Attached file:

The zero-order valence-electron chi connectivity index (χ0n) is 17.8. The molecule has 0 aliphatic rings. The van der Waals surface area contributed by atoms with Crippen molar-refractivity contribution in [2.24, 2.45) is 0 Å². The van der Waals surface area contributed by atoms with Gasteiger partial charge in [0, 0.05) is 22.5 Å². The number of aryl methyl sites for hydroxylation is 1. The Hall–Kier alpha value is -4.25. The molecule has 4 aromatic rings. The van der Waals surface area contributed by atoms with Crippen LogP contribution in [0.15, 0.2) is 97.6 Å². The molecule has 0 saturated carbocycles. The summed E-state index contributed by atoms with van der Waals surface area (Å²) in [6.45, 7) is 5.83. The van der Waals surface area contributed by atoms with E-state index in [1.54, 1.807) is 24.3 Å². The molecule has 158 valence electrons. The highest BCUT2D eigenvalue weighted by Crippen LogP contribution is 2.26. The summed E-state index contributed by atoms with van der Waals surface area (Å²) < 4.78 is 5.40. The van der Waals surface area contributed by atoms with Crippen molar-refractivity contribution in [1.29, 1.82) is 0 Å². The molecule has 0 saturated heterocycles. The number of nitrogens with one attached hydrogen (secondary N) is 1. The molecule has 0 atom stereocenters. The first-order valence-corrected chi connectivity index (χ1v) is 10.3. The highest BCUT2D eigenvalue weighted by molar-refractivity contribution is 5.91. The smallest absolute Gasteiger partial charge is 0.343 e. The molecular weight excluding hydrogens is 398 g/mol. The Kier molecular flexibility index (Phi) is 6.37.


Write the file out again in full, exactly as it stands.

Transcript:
The zero-order valence-electron chi connectivity index (χ0n) is 17.8. The molecule has 0 aliphatic rings. The van der Waals surface area contributed by atoms with Crippen molar-refractivity contribution in [2.24, 2.45) is 0 Å². The van der Waals surface area contributed by atoms with Gasteiger partial charge in [0, 0.05) is 22.5 Å². The number of aryl methyl sites for hydroxylation is 1. The Hall–Kier alpha value is -4.25. The molecule has 4 aromatic rings. The van der Waals surface area contributed by atoms with Crippen LogP contribution in [0.15, 0.2) is 97.6 Å². The molecule has 0 saturated carbocycles. The summed E-state index contributed by atoms with van der Waals surface area (Å²) in [6.45, 7) is 5.83. The van der Waals surface area contributed by atoms with E-state index in [1.54, 1.807) is 24.3 Å². The molecule has 158 valence electrons. The highest BCUT2D eigenvalue weighted by Crippen LogP contribution is 2.26. The summed E-state index contributed by atoms with van der Waals surface area (Å²) < 4.78 is 5.40. The van der Waals surface area contributed by atoms with Crippen molar-refractivity contribution in [1.29, 1.82) is 0 Å². The molecule has 0 saturated heterocycles. The number of nitrogens with one attached hydrogen (secondary N) is 1. The molecule has 0 atom stereocenters. The first-order valence-corrected chi connectivity index (χ1v) is 10.3. The highest BCUT2D eigenvalue weighted by molar-refractivity contribution is 5.91. The smallest absolute Gasteiger partial charge is 0.343 e. The molecular weight excluding hydrogens is 398 g/mol. The Kier molecular flexibility index (Phi) is 6.37.